HL Deb 13 March 2002 vol 632 cc825-7

3 p.m.

Lord Barnett

asked Her Majesty's Government:

What discussions they have had with investment fund managers relating to their investments in Railtrack plc.

The Minister of State, Department for Transport, Local Government and the Regions (Lord Falconer of Thoroton)

My Lords, my right honourable friend the Secretary of State held a meeting with representatives of the Railtrack Shareholders' Action Group and the Institutional Shareholders' Committee on 20th November 2001. A separate meeting with members of the Railtrack Private Shareholders Group also took place on 20th November 2001.

Lord Barnett

My Lords, I thank my noble friend for that Answer, in view of the wide range of subjects with which he deals. Has he seen the letter in The Times of 6th March written by investment managers? Usually they are highly respected members of the community—some of them are probably middle class, although their investment advice is not always correct. I am not now talking about Railtrack, but about a point that was made in that letter that they believed—not "thought"—that there was a regulation that made sure that downside risk was limited. Does the Government believe that to be true? If it is, can my noble friend tell the House which other privatised companies have their downside risk limited by regulation? If he would care to let me have the names of the companies—I declare an interest—I would be happy to consider investing in them.

Lord Falconer of Thoroton

Yes, my Lords, I was aware of the letter, published on 6th March in The Times written by the investment fund managers. It referred to a range of matters, including privatised companies with a downside risk regulated. I do not know of any other. I cannot draw the attention of the noble Lord to them. An article in the Financial Times commented on that letter, saying that a number of other people, including Tim Stone, chairman of corporate finance at KPMG, said that the issues raised in that letter had no effect on PFI generally.

Lord Berkeley

My Lords, can the Minister tell the House whether he is aware of any letter of comfort, similar to that given for London Underground in response to the Question posed by the noble Lord, Lord Ezra, for debt or equity that would lead those investment fund managers to consider that the Government would not allow Railtrack to go into administration or liquidation or anything else?

Lord Falconer of Thoroton

My Lords, I am aware of no such letter. It is worth reminding the House of the first point of the April 2001 statement of principle between the Government and Railtrack, which clearly stated: The Government stands behind the rail system but not behind individual rail companies and their shareholders who need to be fully aware of the projected liabilities of the companies in which they invest and the performance risks they face". That statement was made in April 2001.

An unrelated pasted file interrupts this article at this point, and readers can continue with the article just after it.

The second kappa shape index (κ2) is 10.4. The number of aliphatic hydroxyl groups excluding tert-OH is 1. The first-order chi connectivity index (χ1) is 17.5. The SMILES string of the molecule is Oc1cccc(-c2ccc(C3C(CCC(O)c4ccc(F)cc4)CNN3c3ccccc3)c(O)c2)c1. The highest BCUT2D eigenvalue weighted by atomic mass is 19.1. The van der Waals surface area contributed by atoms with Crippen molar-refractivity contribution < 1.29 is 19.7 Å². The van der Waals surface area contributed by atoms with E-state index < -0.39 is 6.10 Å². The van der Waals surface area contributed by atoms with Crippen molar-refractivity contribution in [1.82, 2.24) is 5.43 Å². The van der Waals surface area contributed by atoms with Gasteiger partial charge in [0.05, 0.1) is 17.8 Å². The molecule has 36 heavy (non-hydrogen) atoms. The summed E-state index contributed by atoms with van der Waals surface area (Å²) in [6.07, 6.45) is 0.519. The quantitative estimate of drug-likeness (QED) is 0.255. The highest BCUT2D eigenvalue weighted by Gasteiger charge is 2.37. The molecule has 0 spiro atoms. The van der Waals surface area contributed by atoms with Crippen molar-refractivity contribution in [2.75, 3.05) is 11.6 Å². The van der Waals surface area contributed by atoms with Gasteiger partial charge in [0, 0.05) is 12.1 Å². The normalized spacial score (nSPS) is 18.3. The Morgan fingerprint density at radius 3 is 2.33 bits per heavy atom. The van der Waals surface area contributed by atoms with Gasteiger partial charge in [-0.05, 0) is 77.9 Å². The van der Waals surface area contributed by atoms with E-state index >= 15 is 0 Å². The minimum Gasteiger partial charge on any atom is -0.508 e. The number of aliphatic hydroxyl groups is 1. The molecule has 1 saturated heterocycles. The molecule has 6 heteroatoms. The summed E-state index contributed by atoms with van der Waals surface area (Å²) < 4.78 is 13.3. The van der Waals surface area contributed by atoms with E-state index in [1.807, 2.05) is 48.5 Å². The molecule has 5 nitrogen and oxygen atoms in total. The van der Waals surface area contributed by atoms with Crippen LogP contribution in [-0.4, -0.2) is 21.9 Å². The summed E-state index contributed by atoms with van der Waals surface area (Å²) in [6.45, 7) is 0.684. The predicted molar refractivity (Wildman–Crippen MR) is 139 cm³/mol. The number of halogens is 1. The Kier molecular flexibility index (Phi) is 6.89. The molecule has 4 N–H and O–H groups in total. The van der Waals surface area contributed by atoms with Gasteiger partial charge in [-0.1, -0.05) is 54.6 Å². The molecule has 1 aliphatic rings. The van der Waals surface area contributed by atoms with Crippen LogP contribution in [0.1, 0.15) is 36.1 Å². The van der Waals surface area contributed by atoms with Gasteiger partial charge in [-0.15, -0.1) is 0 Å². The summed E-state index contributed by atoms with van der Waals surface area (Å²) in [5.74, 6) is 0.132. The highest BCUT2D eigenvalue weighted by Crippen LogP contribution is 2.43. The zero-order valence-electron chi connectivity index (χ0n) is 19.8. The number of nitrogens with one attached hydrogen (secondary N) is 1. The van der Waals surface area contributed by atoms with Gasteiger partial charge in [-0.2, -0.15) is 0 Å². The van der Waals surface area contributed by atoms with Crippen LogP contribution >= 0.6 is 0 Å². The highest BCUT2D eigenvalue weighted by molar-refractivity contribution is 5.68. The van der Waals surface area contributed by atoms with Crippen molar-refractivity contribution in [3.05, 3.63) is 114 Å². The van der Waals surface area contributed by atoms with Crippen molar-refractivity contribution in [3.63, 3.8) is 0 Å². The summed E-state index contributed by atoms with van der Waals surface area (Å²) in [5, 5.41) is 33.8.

Lord Northbrook

My Lords, I declare an interest as an investment fund manager. Does the Minister agree that, due to Railtrack receivership, the relationship of trust between investment fund managers and the Government has broken down, so making it more difficult for them to support, with confidence, future railway expenditure without firm government guarantees?

Lord Falconer of Thoroton

No, my Lords, I do not believe that the relationship of trust has broken down. I shall quote what David Metter, the chief executive of Innisfree, one of the largest PFI equity investors, said: We have absolutely no concern that the Government will not honour its obligations under PPPs and PFIs".

Lord Marsh

My Lords, does the Minister agree that the reality is that no major passenger railway system in the world has ever broken even, let alone made a true profit; that every government have found themselves subsidising our passenger railway system; and that any private bidder will assume that on the basis of all history the Government will pick up the tab because it has no realistic alternative? It was a mistake to privatise British Rail, but having done so would it not be sensible to recognise the reality?

Lord Falconer of Thoroton

My Lords, I agree with the basic proposition. I cannot say that every single passenger rail system, but the vast majority, require a public subsidy. That has always been known. It was known in relation to Railtrack, but that is not the same as saying that the Government were providing a guarantee that they would always provide to that particular vehicle whatever it asked for, irrespective of the quality of its management and irrespective of the quality of its asset management.

Lord Peston

My Lords, can my noble friend tell the House what has happened to free-market capitalism if fund managers managing millions of pounds are under the impression that there are downside risk-free assets in which one can invest? Adam Smith and Karl Marx would turn in their graves.

Lord Falconer of Thoroton

My Lords, to answer what has happened to free-market capitalism would require a wide-ranging reply. The noble Lord, Lord Northbrook, is probably the man to ask.

Lord Saatchi

My Lords, can the Minister confirm that, as a result of the errors of omission or commission that the Government may or may not have made in the case of Railtrack, we the taxpayers will have to pay an extra £1 billion in interest payments to banks to compensate them for the perceived decline in the Government's credit rating?

Lord Falconer of Thoroton

My Lords, I do not accept that proposition. The party that my noble friend represents may ask whether it was wise to privatise Railtrack in the way that it did in 1994.

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